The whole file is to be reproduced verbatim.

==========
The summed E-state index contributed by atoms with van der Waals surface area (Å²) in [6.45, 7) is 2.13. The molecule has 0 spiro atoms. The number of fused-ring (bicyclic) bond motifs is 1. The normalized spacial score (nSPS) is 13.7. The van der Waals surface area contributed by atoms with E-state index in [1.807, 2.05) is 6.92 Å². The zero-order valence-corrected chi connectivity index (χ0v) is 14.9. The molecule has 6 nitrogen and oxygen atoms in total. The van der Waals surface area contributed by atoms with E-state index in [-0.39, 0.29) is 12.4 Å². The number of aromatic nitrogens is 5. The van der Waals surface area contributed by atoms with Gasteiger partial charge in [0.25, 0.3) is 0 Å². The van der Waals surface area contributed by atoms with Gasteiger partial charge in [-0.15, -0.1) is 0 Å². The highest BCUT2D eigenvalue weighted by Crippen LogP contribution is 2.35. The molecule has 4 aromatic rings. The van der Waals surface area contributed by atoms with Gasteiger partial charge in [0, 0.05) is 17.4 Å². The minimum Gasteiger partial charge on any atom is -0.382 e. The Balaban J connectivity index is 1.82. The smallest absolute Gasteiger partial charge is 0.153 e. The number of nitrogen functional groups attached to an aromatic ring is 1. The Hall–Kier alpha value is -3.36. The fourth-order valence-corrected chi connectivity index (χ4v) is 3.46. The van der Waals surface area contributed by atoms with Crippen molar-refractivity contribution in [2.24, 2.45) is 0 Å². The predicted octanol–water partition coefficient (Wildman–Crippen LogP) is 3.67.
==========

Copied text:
The summed E-state index contributed by atoms with van der Waals surface area (Å²) in [6.45, 7) is 2.13. The molecule has 0 spiro atoms. The number of fused-ring (bicyclic) bond motifs is 1. The normalized spacial score (nSPS) is 13.7. The van der Waals surface area contributed by atoms with E-state index in [1.807, 2.05) is 6.92 Å². The zero-order valence-corrected chi connectivity index (χ0v) is 14.9. The molecule has 6 nitrogen and oxygen atoms in total. The van der Waals surface area contributed by atoms with E-state index in [-0.39, 0.29) is 12.4 Å². The number of aromatic nitrogens is 5. The van der Waals surface area contributed by atoms with Gasteiger partial charge in [0.25, 0.3) is 0 Å². The van der Waals surface area contributed by atoms with Gasteiger partial charge in [-0.15, -0.1) is 0 Å². The highest BCUT2D eigenvalue weighted by Crippen LogP contribution is 2.35. The molecule has 4 aromatic rings. The van der Waals surface area contributed by atoms with Gasteiger partial charge in [0, 0.05) is 17.4 Å². The minimum Gasteiger partial charge on any atom is -0.382 e. The Balaban J connectivity index is 1.82. The smallest absolute Gasteiger partial charge is 0.153 e. The number of nitrogen functional groups attached to an aromatic ring is 1. The Hall–Kier alpha value is -3.36. The fourth-order valence-corrected chi connectivity index (χ4v) is 3.46. The van der Waals surface area contributed by atoms with Crippen molar-refractivity contribution in [2.24, 2.45) is 0 Å². The predicted octanol–water partition coefficient (Wildman–Crippen LogP) is 3.67.